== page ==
We are looking forward to visiting their church on Sunday morning, dining out cheaply (we also thank the CEO of Subway), and hitting the road by mid-afternoon. This weekend jaunt is merely a warm-up for our 18 hour trip to Kenosha, Wisconsin for Thanksgiving.

So let's loosen those joints, Fam. And start identifying annoying habits (sniffing. twitching. singing off-key on purpose. turning the radio volume up. turning the radio volume down. looking at others. not looking at others. etc.) NOW in order to insure a happy. memorable. stress-free. journey.
Thank you.

Tuesday, November 14, 2006

mercy me

mercy: (Webter's) 1. compassionate or kindly forbearance shown toward an offender, an enemy, or another person in one's power; compassion, pity or benevolence. 5. that which gives evidence of divine favor; blessing.

mercy: (Vine's Expository Dictionary) ELEOS: the outward manisfestation of pity; it assumes need on the part of him who receives it, and resources adequate to meet the need on the part of him who shows it...Mercy is the act of God, peace is the resulting experience in the heart of man.

mercy: (Sunday School definition!) if grace is receiving what we do not deserve, than mercy is not receiving what we do deserve.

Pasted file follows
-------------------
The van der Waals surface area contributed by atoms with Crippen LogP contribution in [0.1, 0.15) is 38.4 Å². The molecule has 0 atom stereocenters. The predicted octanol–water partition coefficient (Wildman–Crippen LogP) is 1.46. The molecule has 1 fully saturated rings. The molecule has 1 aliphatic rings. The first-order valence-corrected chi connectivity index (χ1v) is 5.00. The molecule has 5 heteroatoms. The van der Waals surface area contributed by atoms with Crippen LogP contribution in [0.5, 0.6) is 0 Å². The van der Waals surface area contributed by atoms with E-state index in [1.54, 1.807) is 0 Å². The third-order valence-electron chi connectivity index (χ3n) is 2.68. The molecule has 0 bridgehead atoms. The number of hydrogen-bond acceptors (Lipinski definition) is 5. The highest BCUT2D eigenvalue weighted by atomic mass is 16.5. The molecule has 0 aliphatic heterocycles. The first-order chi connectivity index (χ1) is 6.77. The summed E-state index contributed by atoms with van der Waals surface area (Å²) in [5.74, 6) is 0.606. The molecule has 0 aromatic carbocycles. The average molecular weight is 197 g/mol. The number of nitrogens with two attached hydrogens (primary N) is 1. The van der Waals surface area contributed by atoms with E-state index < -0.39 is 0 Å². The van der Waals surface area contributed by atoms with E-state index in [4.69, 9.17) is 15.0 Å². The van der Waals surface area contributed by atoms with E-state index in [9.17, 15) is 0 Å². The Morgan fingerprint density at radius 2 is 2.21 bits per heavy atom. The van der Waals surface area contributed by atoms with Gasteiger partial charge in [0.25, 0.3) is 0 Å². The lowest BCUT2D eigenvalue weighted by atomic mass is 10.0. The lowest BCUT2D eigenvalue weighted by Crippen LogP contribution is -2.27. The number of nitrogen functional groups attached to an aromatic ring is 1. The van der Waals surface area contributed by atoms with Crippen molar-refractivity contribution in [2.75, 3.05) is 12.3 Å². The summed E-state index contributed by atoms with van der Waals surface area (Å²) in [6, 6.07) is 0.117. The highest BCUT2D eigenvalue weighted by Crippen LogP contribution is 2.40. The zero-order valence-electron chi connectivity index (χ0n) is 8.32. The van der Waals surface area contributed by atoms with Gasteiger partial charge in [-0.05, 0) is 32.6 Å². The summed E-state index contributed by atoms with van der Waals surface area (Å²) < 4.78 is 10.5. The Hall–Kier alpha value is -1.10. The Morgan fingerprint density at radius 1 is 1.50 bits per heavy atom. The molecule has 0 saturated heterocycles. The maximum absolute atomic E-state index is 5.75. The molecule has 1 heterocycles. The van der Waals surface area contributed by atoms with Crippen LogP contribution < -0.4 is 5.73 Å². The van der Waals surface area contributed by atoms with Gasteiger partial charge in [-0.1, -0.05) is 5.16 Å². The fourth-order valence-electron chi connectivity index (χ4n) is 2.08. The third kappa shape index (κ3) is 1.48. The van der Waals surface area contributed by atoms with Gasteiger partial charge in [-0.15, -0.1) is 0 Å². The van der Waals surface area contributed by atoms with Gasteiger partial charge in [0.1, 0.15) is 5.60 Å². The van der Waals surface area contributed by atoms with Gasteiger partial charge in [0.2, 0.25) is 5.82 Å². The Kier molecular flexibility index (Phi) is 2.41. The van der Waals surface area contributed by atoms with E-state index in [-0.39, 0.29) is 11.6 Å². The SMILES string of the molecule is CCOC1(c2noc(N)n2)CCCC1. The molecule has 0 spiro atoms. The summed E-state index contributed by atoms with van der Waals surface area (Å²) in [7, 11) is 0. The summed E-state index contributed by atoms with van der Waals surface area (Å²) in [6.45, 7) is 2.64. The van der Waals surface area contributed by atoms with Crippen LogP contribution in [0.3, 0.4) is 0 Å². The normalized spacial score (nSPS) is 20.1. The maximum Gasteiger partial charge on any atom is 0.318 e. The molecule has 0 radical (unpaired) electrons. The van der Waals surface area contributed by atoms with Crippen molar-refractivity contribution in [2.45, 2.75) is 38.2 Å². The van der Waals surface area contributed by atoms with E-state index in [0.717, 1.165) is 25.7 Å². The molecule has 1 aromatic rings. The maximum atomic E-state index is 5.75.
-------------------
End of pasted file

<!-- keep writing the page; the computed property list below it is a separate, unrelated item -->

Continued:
Here is a worthy statement: One cannot give out what one has not received. If I were a grace-grabber and mercy-monger only for my own benefit, the downspout from heaven would cease and desist. The more I practice the role of grace-giver and mercy-emitter, the more comes my way. Imagine the angels standing at the mouth of heaven's pipeline with a fresh truckload of grace and mercy: "Look out belowwwwwwwww...." Would they be in liquid form? Pellets? Or water from the well at God's footstool?
Ain't it grand to be a Christian?

Monday, November 13, 2006

one evening of fun (and please super-size me)


Our house was a noisy one last evening.
There were 17 gathered around three tables, eating, talking, rocking Jameson, telling of travels, and sometimes erupting in squeals of laughter. (this, from the table of teenage girls in the living room...) After dessert, two youngsters played Battleship. The girls lounged around in #1 Daughter's bedroom, probably discussing the Beatles and maybe horses.
As candles burned low, strings were tuned, a replacement for Julia's tin-whistle found, the accordian squeezed, ("Oh, I love that thing"-Merrick) a few impromptu performances were elicited from around the room, and eventually, the piano was rocked by dance tunes. (Yes, this is a crowd of diverse tastes. We don't look down our noses at any type of musical riff.) Furniture was moved and a dance floor declared in the living room. I declare, it was noisy.
Our Spanish visitors seemed to take it all in stride. At times I wonder what ideas our foreign guests take home in their pockets about Americans! After nervously inquiring about this, I learned that the main impression they have is how BIG everything is; from serving sizes to shopping centers.
When the Jews toast each other at their Passover meal, they chime, "Next year in Jerusalem!" As we embraced this dear Spanish family, we declared: "Next time in Spain!"

Is the world getting smaller, or is it just me?